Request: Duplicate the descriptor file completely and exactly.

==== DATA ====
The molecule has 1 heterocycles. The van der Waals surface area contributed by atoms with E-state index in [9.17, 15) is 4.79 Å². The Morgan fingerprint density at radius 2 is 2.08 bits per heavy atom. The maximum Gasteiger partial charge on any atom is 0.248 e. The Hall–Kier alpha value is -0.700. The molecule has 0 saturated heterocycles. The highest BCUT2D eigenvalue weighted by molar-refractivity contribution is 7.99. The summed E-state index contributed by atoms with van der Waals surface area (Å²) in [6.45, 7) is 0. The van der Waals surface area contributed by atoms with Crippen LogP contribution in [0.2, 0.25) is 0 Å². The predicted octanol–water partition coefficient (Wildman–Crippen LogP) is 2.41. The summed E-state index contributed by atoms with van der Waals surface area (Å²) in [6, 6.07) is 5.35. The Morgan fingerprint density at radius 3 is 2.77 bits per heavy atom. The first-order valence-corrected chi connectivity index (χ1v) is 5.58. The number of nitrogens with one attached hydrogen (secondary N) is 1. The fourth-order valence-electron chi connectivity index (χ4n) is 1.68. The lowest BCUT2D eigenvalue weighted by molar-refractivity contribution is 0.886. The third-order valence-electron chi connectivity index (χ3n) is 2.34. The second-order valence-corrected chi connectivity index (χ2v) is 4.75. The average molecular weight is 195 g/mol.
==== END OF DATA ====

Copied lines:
The molecule has 1 heterocycles. The van der Waals surface area contributed by atoms with E-state index in [9.17, 15) is 4.79 Å². The Morgan fingerprint density at radius 2 is 2.08 bits per heavy atom. The maximum Gasteiger partial charge on any atom is 0.248 e. The Hall–Kier alpha value is -0.700. The molecule has 0 saturated heterocycles. The highest BCUT2D eigenvalue weighted by molar-refractivity contribution is 7.99. The summed E-state index contributed by atoms with van der Waals surface area (Å²) in [6.45, 7) is 0. The van der Waals surface area contributed by atoms with Crippen LogP contribution in [0.2, 0.25) is 0 Å². The predicted octanol–water partition coefficient (Wildman–Crippen LogP) is 2.41. The summed E-state index contributed by atoms with van der Waals surface area (Å²) in [6, 6.07) is 5.35. The Morgan fingerprint density at radius 3 is 2.77 bits per heavy atom. The first-order valence-corrected chi connectivity index (χ1v) is 5.58. The number of nitrogens with one attached hydrogen (secondary N) is 1. The fourth-order valence-electron chi connectivity index (χ4n) is 1.68. The lowest BCUT2D eigenvalue weighted by molar-refractivity contribution is 0.886. The third-order valence-electron chi connectivity index (χ3n) is 2.34. The second-order valence-corrected chi connectivity index (χ2v) is 4.75. The average molecular weight is 195 g/mol.